A recipe is a story that ends with a good meal. -Pat Conroy
There are some dishes that instantly transport you back to your childhood, the flavors and aromas tug at your heartstrings as your mouth waters for a taste. My moms keema is one such dish that does just that. To this day my brother and I will request it as one of her ‘must make meals’ every time we visit. Mom always tries to suggest other dishes and Dad pulls her leg how he doesn’t get keema until we come home… but we stick to what we love, and we love her keema!
Keema, in Hindi means mince meat – of any kind. There are variations of this dish using mutton, chicken, beef or turkey with additions of peas or potatoes. Growing up however, keema was simple: lean lamb, spiced to the fullest made in big batches to ensure leftovers for keema paranthe, keema samosas, keema rajma… the list goes on. Throughout the years my mom tried variations, adding peas for my dad, switching from lamb to turkey but her original recipe always seemed to win.
Before I moved away from home I asked my mom to make keema in front of me numerous times, so that I could take notes and document her recipe. It’s one of the first meat dishes I learned to cook and one I still make pretty often. It’s a dish that freezes wonderfully and can be used in so many ways as leftovers that I always find myself doubling the recipe. The list of spices and cooking method may seem long but the dishe comes together quite quickly. I try and use 90% lean ground meat however can choose a different ratio if you prefer it more rich. You can make this well ahead of time and rest assure that the flavors will only enhance the longer it sits. On cold winter nights we enjoy keema with tandoori rotis and pickled onions. In the summer we scoop it up with crunchy lettuce and dunk the ‘wraps’ in raita (a yogurt salad). It’s an earthy rustic dish that’s welcomed anytime of the year in our home.
Keema | Indian Spiced Mince Meat
2 lb minced/ground meat (I generally use lamb but have also made it with mutton, chicken, turkey)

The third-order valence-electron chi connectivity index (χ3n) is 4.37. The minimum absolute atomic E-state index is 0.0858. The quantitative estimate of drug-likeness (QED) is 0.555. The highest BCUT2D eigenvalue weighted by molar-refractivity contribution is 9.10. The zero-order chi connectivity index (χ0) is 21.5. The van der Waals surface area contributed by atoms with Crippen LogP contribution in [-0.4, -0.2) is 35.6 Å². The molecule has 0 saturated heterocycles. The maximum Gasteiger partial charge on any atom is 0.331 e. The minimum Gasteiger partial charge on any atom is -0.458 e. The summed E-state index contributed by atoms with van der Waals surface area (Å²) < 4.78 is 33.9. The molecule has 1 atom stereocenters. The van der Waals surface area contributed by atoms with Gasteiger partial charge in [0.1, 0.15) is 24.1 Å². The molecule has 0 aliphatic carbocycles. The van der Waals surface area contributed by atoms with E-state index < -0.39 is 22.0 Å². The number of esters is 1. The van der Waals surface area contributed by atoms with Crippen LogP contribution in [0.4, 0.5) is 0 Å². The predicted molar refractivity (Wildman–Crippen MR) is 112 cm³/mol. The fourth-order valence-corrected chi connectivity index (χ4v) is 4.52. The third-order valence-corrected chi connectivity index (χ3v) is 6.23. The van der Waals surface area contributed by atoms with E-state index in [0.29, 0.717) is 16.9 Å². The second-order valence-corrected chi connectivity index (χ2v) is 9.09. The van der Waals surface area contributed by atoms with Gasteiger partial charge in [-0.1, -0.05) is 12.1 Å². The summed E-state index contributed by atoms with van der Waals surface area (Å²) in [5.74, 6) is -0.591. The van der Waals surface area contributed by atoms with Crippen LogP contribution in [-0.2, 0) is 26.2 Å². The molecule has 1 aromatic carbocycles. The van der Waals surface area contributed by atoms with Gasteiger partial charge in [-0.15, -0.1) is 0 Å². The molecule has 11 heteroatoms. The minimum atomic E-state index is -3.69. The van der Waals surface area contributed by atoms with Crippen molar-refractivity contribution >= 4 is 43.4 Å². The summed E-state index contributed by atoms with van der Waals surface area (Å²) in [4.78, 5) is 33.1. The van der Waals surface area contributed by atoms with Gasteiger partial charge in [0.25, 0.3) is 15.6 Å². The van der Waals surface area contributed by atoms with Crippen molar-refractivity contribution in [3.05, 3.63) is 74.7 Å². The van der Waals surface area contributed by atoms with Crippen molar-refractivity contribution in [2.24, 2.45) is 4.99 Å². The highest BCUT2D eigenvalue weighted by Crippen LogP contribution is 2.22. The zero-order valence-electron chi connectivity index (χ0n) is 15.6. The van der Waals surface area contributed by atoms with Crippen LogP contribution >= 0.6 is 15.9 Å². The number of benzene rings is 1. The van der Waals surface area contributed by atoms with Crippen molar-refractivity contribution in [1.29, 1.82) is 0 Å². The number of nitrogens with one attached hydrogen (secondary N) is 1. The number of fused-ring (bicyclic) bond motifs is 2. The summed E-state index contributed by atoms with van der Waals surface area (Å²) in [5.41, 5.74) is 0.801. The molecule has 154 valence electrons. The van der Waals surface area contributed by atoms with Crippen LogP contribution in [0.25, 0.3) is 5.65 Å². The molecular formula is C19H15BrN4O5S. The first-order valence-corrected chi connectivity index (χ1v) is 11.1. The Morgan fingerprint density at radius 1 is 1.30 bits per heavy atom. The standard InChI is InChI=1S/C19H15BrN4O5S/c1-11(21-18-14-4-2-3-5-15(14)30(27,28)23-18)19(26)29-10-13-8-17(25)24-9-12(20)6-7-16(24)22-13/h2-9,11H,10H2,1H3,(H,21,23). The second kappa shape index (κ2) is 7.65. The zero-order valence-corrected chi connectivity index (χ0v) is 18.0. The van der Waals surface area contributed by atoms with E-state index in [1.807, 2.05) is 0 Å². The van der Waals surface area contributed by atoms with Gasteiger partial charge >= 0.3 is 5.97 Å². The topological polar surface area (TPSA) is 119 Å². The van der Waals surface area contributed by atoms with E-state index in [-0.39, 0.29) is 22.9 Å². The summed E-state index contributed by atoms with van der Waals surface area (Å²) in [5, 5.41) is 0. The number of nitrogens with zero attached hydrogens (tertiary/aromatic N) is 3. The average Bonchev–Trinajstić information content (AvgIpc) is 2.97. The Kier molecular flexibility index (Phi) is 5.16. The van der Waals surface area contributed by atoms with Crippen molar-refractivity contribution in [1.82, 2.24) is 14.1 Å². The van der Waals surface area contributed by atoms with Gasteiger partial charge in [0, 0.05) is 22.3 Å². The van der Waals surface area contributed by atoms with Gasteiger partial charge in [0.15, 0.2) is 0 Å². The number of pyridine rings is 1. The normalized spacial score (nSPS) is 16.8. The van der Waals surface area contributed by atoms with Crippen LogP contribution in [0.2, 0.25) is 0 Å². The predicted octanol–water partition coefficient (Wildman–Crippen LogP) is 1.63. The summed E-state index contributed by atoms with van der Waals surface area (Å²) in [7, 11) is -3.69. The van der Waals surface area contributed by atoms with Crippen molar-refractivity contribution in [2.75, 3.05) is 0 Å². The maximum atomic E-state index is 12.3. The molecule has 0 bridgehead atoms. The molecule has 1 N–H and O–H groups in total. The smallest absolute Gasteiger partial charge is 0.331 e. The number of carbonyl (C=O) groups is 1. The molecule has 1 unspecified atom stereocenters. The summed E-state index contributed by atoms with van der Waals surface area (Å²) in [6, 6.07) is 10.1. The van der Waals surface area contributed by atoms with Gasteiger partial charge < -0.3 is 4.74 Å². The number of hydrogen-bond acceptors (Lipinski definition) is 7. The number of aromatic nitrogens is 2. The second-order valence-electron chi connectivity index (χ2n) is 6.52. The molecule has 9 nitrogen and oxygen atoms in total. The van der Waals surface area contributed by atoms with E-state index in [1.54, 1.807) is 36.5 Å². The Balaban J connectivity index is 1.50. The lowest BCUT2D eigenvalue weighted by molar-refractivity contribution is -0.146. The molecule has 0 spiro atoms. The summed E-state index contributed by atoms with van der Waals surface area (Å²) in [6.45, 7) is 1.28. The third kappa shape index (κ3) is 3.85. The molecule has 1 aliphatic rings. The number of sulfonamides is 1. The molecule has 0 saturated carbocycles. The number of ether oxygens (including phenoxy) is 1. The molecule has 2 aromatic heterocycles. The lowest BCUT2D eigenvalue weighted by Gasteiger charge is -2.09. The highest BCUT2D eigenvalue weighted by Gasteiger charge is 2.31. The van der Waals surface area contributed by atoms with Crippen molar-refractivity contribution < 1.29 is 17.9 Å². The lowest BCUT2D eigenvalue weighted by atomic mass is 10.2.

1 cup chopped onion
1 cup chopped tomatoes
3 tablespoon cooking oil
1 bay leaf
1 Indian green chili (birds eye chili), slit open
1 inch cinnamon stick
3 garlic cloves, finely chopped
2″ fresh ginger root, finely chopped
1/2 teaspoon cumin seeds
1/3 teaspoon turmeric powder
1 teaspoon coriander powder
1/2 teaspoon cumin powder
1/2 teaspoon freshly ground pepper
2 teaspoon kashmiri chili powder
1 teaspoon garam masala
1 1/2 teaspoon salt; adjust to taste
To garnish – chopped cilantro, lime wedges
In a heavy bottom wok or pot with a lid, heat oil on medium high heat. Once hot, add bay leaf, cinnamon stick, green chili and cumin seeds. As they start sputtering, reduce to medium heat and add onions. Sweat onions and cook until they turn translucent to light brown (about 5-7 minutes). Add ginger & garlic and let sauté for 1-2 minutes. Next add chopped tomatoes and mix. Once you see the water separating from the tomatoes add the salt, turmeric, kashmiri chili powder, coriander powder and cumin powder; mix well. Increase the heat to medium high and add minced meat to the mixture & and break it up with a wooden spoon for about 10-15 minutes. (I like my keema super fine, not chunky so I spend extra time breaking up the meat.) The meat will slowly start breaking apart and changing color. As it cooks it will sweat and water will release. Continue mixing until the meat is light brown and broken up to your liking. Cover the wok/pot, reduce heat to low and let simmer for about 30-35 minutes, stirring occasionally to ensure the meat is not sticking to the bottom.
Remove lid and check on salt level (adjust if needed). Increase heat to medium, add garam masala and cook for another 5-7 minutes. At this time if you feel the keema is too dry, add hot water in small increments until you reach desired consistency.
Garnish with chopped cilantro and squeezes of fresh lime juice. Serve warm with roti or naan. Enjoy!